Author + information
- Zachary D. Goldberger, MD⁎ ( and )
- Brahmajee K. Nallamothu, MD, MPH
- ↵⁎University of Michigan Health System, Robert Wood Johnson Clinical Scholars Program, 6312 Medical Science Building 1, 1150 West Medical Center Drive, Ann Arbor, Michigan 48109-5604
We read with great interest the recently published meta-analysis by Costanzo et al. (1) investigating whether changes in carotid intima-media thickness (CIMT) affect major cardiovascular endpoints, including cardiovascular-related and all-cause mortality. The study was carefully executed and reported that changes in CIMT in response to drug therapy do not translate into changes in major cardiovascular events. The analysis adds to the growing understanding that although surrogate endpoints such as CIMT at baseline may be correlated with clinical outcomes, changes in these endpoints over time that result from a particular therapy may not predict future clinical events (2,3).
However, we would highlight one potential drawback in the methodology the investigators used—namely that examining the relationship between changes in CIMT and outcomes with death included as a primary endpoint is limiting, given that patients who died during follow-up cannot undergo full serial assessments of CIMT to calculate a “change.”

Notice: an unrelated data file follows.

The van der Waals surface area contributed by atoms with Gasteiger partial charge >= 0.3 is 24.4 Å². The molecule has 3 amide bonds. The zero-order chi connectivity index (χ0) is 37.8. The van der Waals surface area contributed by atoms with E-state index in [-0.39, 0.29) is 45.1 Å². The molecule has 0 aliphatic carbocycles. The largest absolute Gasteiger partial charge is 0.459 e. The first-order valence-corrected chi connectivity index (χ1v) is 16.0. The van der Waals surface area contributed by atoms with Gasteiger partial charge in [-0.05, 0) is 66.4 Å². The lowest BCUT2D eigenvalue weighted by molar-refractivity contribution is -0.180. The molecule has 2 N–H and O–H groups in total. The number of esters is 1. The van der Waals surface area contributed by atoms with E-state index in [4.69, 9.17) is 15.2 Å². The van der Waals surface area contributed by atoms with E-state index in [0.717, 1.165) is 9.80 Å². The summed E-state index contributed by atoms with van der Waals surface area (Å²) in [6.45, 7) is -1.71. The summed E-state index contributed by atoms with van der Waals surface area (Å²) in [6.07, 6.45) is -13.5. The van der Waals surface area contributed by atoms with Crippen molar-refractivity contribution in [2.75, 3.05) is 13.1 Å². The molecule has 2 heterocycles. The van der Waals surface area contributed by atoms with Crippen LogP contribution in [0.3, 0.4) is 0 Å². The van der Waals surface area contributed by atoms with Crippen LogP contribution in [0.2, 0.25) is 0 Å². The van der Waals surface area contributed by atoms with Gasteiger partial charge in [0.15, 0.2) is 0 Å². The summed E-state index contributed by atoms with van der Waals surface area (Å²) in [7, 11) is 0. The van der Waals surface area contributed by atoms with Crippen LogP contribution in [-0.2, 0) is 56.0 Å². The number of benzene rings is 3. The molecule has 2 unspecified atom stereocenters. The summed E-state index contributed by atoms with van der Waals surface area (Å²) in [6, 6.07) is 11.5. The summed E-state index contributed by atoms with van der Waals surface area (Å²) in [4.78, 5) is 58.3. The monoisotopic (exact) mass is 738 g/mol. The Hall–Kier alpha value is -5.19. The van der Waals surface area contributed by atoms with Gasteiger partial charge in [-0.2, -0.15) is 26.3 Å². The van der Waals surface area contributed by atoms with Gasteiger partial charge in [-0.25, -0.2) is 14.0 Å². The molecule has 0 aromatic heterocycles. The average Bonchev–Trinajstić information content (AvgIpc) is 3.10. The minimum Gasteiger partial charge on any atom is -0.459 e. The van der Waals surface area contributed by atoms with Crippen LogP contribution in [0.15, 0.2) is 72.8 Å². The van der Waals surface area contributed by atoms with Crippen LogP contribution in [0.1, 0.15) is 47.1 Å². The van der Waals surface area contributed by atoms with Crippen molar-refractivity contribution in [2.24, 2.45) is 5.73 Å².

We recently performed a similar meta-regression analysis, looking at 28 trials of novel cardiovascular therapies to see whether changes in CIMT that result from these therapies are correlated with nonfatal myocardial infarction (MI) (4). We chose to focus our primary analysis on nonfatal MI, excluding the endpoint of death given the reason described above. Our findings raised similar concerns that changes in CIMT do not consistently predict cardiovascular events. For example, we found that for each 0.01 mm per year smaller rate of change in CIMT, the odds ratio for MI was 0.82 (95% confidence interval: 0.69 to 0.96; p = 0.018), but that no significant relationship between mean change in CIMT and nonfatal MI was noted in randomized controlled trials evaluating statin therapy or those with high CIMTs at baseline (p > 0.20 in both instances).
The results of this meta-analysis as well as others, although provocative, must be interpreted cautiously. Overall, we agree with the authors that larger clinical trials evaluating patient outcomes generally are needed to evaluate new drug therapy.
- American College of Cardiology Foundation